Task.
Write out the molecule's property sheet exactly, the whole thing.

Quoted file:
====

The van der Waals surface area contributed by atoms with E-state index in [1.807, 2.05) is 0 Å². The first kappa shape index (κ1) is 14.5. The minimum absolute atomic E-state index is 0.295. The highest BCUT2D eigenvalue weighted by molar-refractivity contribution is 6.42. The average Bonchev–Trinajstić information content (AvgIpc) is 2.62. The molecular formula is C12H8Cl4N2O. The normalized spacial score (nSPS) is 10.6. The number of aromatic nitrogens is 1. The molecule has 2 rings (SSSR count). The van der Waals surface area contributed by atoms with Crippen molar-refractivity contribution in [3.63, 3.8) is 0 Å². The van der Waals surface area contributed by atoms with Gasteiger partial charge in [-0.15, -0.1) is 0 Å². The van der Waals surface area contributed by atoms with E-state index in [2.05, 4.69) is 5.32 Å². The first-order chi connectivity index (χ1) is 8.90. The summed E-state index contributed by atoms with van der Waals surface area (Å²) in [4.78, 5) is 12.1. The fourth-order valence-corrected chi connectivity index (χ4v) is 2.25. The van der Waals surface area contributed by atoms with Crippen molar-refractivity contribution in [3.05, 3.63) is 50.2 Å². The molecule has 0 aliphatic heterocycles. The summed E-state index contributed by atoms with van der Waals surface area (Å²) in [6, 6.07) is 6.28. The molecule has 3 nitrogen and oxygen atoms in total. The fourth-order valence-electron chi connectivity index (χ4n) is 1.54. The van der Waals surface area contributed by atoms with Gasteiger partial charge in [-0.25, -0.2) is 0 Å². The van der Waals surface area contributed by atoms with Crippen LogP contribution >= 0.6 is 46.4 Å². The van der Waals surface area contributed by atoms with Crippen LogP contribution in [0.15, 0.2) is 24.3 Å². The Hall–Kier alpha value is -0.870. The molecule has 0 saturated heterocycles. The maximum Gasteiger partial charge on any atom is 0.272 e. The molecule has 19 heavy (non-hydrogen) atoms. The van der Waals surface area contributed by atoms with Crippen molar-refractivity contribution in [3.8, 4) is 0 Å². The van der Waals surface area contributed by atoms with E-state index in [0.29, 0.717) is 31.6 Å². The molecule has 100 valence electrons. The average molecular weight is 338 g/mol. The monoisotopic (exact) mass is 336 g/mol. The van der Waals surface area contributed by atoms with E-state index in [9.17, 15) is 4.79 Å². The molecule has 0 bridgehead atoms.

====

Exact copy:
The van der Waals surface area contributed by atoms with E-state index in [1.807, 2.05) is 0 Å². The first kappa shape index (κ1) is 14.5. The minimum absolute atomic E-state index is 0.295. The highest BCUT2D eigenvalue weighted by molar-refractivity contribution is 6.42. The average Bonchev–Trinajstić information content (AvgIpc) is 2.62. The molecular formula is C12H8Cl4N2O. The normalized spacial score (nSPS) is 10.6. The number of aromatic nitrogens is 1. The molecule has 2 rings (SSSR count). The van der Waals surface area contributed by atoms with Crippen molar-refractivity contribution in [3.63, 3.8) is 0 Å². The van der Waals surface area contributed by atoms with Gasteiger partial charge in [-0.15, -0.1) is 0 Å². The van der Waals surface area contributed by atoms with E-state index in [2.05, 4.69) is 5.32 Å². The first-order chi connectivity index (χ1) is 8.90. The summed E-state index contributed by atoms with van der Waals surface area (Å²) in [4.78, 5) is 12.1. The fourth-order valence-corrected chi connectivity index (χ4v) is 2.25. The van der Waals surface area contributed by atoms with Crippen molar-refractivity contribution in [3.05, 3.63) is 50.2 Å². The molecule has 0 aliphatic heterocycles. The summed E-state index contributed by atoms with van der Waals surface area (Å²) in [6, 6.07) is 6.28. The molecule has 3 nitrogen and oxygen atoms in total. The fourth-order valence-electron chi connectivity index (χ4n) is 1.54. The van der Waals surface area contributed by atoms with Gasteiger partial charge in [-0.25, -0.2) is 0 Å². The van der Waals surface area contributed by atoms with Crippen LogP contribution >= 0.6 is 46.4 Å². The van der Waals surface area contributed by atoms with Crippen LogP contribution in [0.15, 0.2) is 24.3 Å². The Hall–Kier alpha value is -0.870. The molecule has 0 saturated heterocycles. The maximum Gasteiger partial charge on any atom is 0.272 e. The molecule has 19 heavy (non-hydrogen) atoms. The van der Waals surface area contributed by atoms with Crippen molar-refractivity contribution in [3.8, 4) is 0 Å². The van der Waals surface area contributed by atoms with E-state index in [0.29, 0.717) is 31.6 Å². The molecule has 100 valence electrons. The average molecular weight is 338 g/mol. The monoisotopic (exact) mass is 336 g/mol. The van der Waals surface area contributed by atoms with E-state index in [9.17, 15) is 4.79 Å². The molecule has 0 bridgehead atoms.